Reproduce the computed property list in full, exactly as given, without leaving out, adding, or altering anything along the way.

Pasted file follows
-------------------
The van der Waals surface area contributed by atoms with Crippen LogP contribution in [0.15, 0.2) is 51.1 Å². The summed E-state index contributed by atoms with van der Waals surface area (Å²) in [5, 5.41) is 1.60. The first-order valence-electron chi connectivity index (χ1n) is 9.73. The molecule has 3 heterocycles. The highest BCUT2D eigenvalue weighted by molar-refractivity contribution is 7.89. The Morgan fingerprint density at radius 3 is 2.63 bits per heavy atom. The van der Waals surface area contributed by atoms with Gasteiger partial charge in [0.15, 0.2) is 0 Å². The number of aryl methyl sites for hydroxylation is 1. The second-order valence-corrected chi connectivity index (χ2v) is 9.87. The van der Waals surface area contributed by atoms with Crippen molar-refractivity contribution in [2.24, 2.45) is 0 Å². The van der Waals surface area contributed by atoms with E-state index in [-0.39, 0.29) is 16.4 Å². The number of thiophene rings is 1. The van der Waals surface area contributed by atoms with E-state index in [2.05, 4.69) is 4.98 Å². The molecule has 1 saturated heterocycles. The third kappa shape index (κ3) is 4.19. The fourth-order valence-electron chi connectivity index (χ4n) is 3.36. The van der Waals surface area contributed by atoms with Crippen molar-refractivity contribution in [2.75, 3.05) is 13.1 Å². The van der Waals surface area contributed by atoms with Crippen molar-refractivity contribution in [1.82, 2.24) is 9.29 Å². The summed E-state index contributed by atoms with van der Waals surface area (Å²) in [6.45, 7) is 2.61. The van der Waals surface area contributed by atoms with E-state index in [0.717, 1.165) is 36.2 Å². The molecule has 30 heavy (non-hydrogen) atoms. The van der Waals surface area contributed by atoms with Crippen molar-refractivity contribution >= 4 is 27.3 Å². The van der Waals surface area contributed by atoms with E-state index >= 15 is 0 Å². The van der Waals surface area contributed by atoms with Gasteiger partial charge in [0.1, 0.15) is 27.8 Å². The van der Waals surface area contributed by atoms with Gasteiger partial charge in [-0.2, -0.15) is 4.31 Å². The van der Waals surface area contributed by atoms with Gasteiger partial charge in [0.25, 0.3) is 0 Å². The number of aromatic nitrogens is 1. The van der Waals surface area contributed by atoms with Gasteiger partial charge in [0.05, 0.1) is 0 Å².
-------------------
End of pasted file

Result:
The van der Waals surface area contributed by atoms with Crippen LogP contribution in [0.15, 0.2) is 51.1 Å². The summed E-state index contributed by atoms with van der Waals surface area (Å²) in [5, 5.41) is 1.60. The first-order valence-electron chi connectivity index (χ1n) is 9.73. The molecule has 3 heterocycles. The highest BCUT2D eigenvalue weighted by molar-refractivity contribution is 7.89. The Morgan fingerprint density at radius 3 is 2.63 bits per heavy atom. The van der Waals surface area contributed by atoms with Gasteiger partial charge in [0.15, 0.2) is 0 Å². The number of aryl methyl sites for hydroxylation is 1. The second-order valence-corrected chi connectivity index (χ2v) is 9.87. The van der Waals surface area contributed by atoms with Crippen molar-refractivity contribution in [2.24, 2.45) is 0 Å². The van der Waals surface area contributed by atoms with E-state index in [-0.39, 0.29) is 16.4 Å². The number of thiophene rings is 1. The van der Waals surface area contributed by atoms with E-state index in [2.05, 4.69) is 4.98 Å². The molecule has 1 saturated heterocycles. The third kappa shape index (κ3) is 4.19. The fourth-order valence-electron chi connectivity index (χ4n) is 3.36. The van der Waals surface area contributed by atoms with Crippen molar-refractivity contribution in [2.75, 3.05) is 13.1 Å². The van der Waals surface area contributed by atoms with Crippen molar-refractivity contribution in [1.82, 2.24) is 9.29 Å². The summed E-state index contributed by atoms with van der Waals surface area (Å²) in [6.45, 7) is 2.61. The van der Waals surface area contributed by atoms with E-state index in [0.717, 1.165) is 36.2 Å². The molecule has 30 heavy (non-hydrogen) atoms. The van der Waals surface area contributed by atoms with Crippen molar-refractivity contribution >= 4 is 27.3 Å². The van der Waals surface area contributed by atoms with E-state index >= 15 is 0 Å². The van der Waals surface area contributed by atoms with Gasteiger partial charge in [0.1, 0.15) is 27.8 Å². The van der Waals surface area contributed by atoms with Gasteiger partial charge in [-0.2, -0.15) is 4.31 Å². The van der Waals surface area contributed by atoms with Gasteiger partial charge in [0.25, 0.3) is 0 Å². The number of aromatic nitrogens is 1. The van der Waals surface area contributed by atoms with Gasteiger partial charge in [0.05, 0.1) is 0 Å².